When author Rosalyn D’Mello visited the Vittoriale degli Italiani, she could not shake off its fascist history. But a spontaneous visit to Nek Chand’s Rock Garden in Chandigarh had a vastly different effect. She ponders the enduring legacies of two contrasting artists. By Rosalyn D’Mello
A pall of gloomy clouds hung over the perceivable horizon. We braved the chilly winds blowing over the waters of Lake Garda so we could soak in the view from the uppermost deck of the ferry we boarded from Malcesine, a medieval hamlet on the eastern shore. Perhaps because the weather didn’t permit either swimming or lounging, we’d decided on an excursion to Gardone Riviera, on the western shore, north of Salò. For the moment, the sky seemed to exercise welcome restraint.
It was my father-in-law who’d suggested seeing the Vittoriale when we’d told him about our Lake Garda weekend plans, which in turn jogged my partner’s memory of a school trip there years ago. He vividly recollected the sale of fascist memorabilia outside the last home of the Italian writer, Gabriele D’Annunzio. These inappropriate stalls no longer exist. However, without their ostensible presence, a visitor could be none the wiser about D’Annunzio’s legacy as a proto-fascist.
Until then, I, too, hadn’t given much thought to his ideological position. I had inferred,
through osmosis, that as a literary figure Gabriele D’Annunzio (1863–1938) enjoyed the same reverential status within the Italian imagination as Rabindranath Tagore (1861–1941) did within the Indian equivalent. Both were ‘Renaissance Men’. Except, Tagore is celebrated for his iconoclastic repudiation of nationalism and the xenophobic perpetuation of man-made borders. D’Annunzio, on the other hand, was, as Benito Mussolini had suggested, the ‘John the Baptist of fascism’.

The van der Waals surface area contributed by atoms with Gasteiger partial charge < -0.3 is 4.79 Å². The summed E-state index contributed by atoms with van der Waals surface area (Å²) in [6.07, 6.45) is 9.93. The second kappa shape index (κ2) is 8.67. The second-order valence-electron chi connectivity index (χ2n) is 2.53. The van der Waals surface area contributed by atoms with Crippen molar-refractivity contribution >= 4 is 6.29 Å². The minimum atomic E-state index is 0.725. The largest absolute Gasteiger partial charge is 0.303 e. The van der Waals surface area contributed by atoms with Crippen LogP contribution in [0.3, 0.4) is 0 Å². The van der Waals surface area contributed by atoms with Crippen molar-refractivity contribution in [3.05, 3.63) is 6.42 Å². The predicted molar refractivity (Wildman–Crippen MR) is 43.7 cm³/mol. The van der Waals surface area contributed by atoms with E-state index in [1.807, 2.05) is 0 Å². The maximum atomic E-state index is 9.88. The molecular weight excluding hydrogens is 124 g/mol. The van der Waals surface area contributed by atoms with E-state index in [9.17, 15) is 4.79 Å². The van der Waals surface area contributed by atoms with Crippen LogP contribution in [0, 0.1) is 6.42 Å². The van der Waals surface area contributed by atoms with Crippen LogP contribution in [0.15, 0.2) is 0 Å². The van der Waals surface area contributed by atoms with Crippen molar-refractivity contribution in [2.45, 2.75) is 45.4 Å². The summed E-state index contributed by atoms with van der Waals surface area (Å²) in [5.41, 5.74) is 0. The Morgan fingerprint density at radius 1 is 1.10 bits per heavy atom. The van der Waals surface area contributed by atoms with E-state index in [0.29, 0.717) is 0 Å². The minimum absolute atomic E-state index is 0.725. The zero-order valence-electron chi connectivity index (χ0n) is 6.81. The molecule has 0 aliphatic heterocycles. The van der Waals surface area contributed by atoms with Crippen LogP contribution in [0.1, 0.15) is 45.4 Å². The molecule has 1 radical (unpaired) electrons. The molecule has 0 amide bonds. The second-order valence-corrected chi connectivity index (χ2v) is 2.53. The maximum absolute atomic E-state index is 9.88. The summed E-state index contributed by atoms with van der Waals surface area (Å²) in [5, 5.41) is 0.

D’Annunzio was not just a poet, I would soon learn. He was The Poet (Il Vate) and The Prophet (Il Profeta). The Vittoriale was essentially a self- glorifying shrine, the construction of which he personally supervised with the help of the architect Gian Carlo Maroni. Lucy Hughes-Hallett, author of a 2013 biography on D’Annunzio, wrote that “the Vittoriale (which has been preserved as he left it) became the outward and visible manifestation of his peculiar personality: all his brilliance and all his perversity rendered in concrete form.”